The Case for Hardening your Databases

The Case for Hardening your Databases

By Raj Soni

Hardening your databases is the easiest thing you can do now to protect your data! It can identify exposures such as missing patches, weak passwords, unauthorized access and changes, misconfigured privileges, and other vulnerabilities.

Setting up a database vulnerability program provides the following key benefits: it will (1) identify and remediate vulnerable databases, (2) keep an “extra pair of eyes” on and create alerts for those vulnerable databases if you choose and (3) at the very least it will create exceptions for the vulnerabilities you know about and document them to CYA!   We have found most organizations just perform OS/Server vulnerability scans but do not scan at the database level and entitlements reports which should be run and validated quarterly.

When you initially conduct a scan, you may get a lot of test failures. There will be some tests that can be easily fixed, and others may take time for various reasons, mostly because a database version is out of support due to a business reason, we will come to that point later. After your initial scan we can group the failed tests in different categories and address the easy ones first.  Prioritize and fix the easy one right away. The ones that are going to take time to remediate, create an exception for so they don’t get flagged every time you run the scans.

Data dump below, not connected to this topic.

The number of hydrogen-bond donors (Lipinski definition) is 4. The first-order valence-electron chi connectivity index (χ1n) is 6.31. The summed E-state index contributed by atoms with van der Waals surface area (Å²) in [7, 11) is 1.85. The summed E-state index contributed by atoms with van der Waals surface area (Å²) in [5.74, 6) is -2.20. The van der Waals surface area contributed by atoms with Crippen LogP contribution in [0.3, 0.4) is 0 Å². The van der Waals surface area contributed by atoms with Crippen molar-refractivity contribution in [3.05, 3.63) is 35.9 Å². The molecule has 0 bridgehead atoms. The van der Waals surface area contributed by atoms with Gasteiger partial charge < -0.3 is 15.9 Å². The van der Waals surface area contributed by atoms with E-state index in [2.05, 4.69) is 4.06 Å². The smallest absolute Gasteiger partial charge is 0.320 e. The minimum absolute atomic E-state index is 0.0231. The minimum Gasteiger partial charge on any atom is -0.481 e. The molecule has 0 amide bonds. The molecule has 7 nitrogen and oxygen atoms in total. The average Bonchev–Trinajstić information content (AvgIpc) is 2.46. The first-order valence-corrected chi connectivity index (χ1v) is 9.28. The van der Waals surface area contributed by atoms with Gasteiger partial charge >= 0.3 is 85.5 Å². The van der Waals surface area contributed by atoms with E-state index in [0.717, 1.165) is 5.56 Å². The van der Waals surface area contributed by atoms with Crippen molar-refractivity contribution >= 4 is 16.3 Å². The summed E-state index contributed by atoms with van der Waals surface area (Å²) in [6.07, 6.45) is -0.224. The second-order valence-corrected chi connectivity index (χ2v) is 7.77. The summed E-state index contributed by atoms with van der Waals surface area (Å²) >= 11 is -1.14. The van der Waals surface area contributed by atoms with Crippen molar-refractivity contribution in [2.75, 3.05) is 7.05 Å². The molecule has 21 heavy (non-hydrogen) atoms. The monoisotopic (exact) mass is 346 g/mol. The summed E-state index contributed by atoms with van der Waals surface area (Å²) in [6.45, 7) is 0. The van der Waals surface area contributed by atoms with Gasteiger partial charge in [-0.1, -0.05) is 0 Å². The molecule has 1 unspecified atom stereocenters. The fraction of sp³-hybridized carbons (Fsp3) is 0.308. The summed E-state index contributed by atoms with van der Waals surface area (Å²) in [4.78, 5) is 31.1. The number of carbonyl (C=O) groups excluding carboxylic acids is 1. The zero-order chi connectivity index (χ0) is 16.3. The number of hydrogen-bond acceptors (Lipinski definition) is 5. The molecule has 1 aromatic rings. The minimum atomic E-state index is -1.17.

Acceptable Risk

Let’s talk about CYA!  You will get multiple test failures when you initially run database vulnerability scans and you may not be able to remediate them all immediately, if ever. If that is the case, wouldn’t you want the line-of-business to know and accept the risk if it cannot be resolved?

Forensics Values of Vulnerability Scans

If you study the forensics of previous data breaches, you will see there was a vulnerability that was exploited. If you also want to examine a potential data breach you will need previous vulnerability scans to compare with the most current scan to understand the attach vector and see what vulnerability was exploited.

Would you like to know what is the effort to set up a database vulnerability assessment and to run the on-going framework?  We can also help built by consensus, with written standards and agreed upon remediation timelines so required fixes can be prioritized and scheduled. Drop me a note and I can answer any questions you may have.

Thank you and be well.


Share this post